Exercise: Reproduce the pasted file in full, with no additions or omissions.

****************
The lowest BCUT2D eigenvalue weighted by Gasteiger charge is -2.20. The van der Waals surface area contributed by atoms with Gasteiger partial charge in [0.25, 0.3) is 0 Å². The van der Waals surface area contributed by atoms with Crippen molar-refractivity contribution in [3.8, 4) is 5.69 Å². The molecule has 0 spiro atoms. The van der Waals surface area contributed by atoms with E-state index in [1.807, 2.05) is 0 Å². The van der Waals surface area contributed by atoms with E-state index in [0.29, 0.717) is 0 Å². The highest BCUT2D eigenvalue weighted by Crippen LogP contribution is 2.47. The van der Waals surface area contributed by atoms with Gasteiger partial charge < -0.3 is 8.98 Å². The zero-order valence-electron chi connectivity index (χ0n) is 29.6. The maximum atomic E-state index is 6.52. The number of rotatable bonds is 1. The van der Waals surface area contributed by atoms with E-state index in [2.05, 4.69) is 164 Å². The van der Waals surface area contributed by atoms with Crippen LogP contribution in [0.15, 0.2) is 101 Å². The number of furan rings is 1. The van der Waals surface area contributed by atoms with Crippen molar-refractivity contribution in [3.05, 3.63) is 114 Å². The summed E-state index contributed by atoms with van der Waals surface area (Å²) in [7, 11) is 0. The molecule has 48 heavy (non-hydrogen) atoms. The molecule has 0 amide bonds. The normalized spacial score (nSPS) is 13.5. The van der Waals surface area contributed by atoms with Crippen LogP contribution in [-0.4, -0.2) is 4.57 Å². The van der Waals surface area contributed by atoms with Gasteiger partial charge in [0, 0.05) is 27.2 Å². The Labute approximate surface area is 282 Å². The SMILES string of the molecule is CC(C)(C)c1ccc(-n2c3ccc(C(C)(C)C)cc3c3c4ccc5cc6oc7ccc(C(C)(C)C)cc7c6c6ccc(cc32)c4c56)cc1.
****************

The lowest BCUT2D eigenvalue weighted by Gasteiger charge is -2.20. The van der Waals surface area contributed by atoms with Gasteiger partial charge in [0.25, 0.3) is 0 Å². The van der Waals surface area contributed by atoms with Crippen molar-refractivity contribution in [3.8, 4) is 5.69 Å². The molecule has 0 spiro atoms. The van der Waals surface area contributed by atoms with E-state index in [1.807, 2.05) is 0 Å². The van der Waals surface area contributed by atoms with E-state index in [0.29, 0.717) is 0 Å². The highest BCUT2D eigenvalue weighted by Crippen LogP contribution is 2.47. The van der Waals surface area contributed by atoms with Gasteiger partial charge < -0.3 is 8.98 Å². The zero-order valence-electron chi connectivity index (χ0n) is 29.6. The maximum atomic E-state index is 6.52. The number of rotatable bonds is 1. The van der Waals surface area contributed by atoms with E-state index in [2.05, 4.69) is 164 Å². The van der Waals surface area contributed by atoms with Crippen LogP contribution in [0.15, 0.2) is 101 Å². The number of furan rings is 1. The van der Waals surface area contributed by atoms with Crippen molar-refractivity contribution in [3.05, 3.63) is 114 Å². The summed E-state index contributed by atoms with van der Waals surface area (Å²) in [7, 11) is 0. The molecule has 48 heavy (non-hydrogen) atoms. The molecule has 0 amide bonds. The normalized spacial score (nSPS) is 13.5. The van der Waals surface area contributed by atoms with Crippen LogP contribution in [-0.4, -0.2) is 4.57 Å². The van der Waals surface area contributed by atoms with Gasteiger partial charge in [0, 0.05) is 27.2 Å². The Labute approximate surface area is 282 Å². The SMILES string of the molecule is CC(C)(C)c1ccc(-n2c3ccc(C(C)(C)C)cc3c3c4ccc5cc6oc7ccc(C(C)(C)C)cc7c6c6ccc(cc32)c4c56)cc1.